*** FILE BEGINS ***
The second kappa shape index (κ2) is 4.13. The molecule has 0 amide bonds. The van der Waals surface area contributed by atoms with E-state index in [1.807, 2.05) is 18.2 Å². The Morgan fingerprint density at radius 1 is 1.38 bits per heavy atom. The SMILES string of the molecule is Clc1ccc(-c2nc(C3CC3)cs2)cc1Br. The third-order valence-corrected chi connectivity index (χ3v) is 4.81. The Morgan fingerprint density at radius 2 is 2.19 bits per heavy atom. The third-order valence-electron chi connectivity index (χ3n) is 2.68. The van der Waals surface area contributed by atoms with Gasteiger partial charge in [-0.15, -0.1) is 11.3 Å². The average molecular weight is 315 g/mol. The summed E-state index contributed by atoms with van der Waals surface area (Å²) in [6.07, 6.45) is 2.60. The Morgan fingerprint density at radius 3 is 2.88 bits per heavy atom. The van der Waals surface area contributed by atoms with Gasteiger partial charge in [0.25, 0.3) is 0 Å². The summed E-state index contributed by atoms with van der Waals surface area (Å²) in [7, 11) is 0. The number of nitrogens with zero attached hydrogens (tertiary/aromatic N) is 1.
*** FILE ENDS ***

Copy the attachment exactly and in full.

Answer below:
The second kappa shape index (κ2) is 4.13. The molecule has 0 amide bonds. The van der Waals surface area contributed by atoms with E-state index in [1.807, 2.05) is 18.2 Å². The Morgan fingerprint density at radius 1 is 1.38 bits per heavy atom. The SMILES string of the molecule is Clc1ccc(-c2nc(C3CC3)cs2)cc1Br. The third-order valence-corrected chi connectivity index (χ3v) is 4.81. The Morgan fingerprint density at radius 2 is 2.19 bits per heavy atom. The third-order valence-electron chi connectivity index (χ3n) is 2.68. The van der Waals surface area contributed by atoms with Gasteiger partial charge in [-0.15, -0.1) is 11.3 Å². The average molecular weight is 315 g/mol. The summed E-state index contributed by atoms with van der Waals surface area (Å²) in [6.07, 6.45) is 2.60. The Morgan fingerprint density at radius 3 is 2.88 bits per heavy atom. The van der Waals surface area contributed by atoms with Gasteiger partial charge in [0.25, 0.3) is 0 Å². The summed E-state index contributed by atoms with van der Waals surface area (Å²) in [7, 11) is 0. The number of nitrogens with zero attached hydrogens (tertiary/aromatic N) is 1.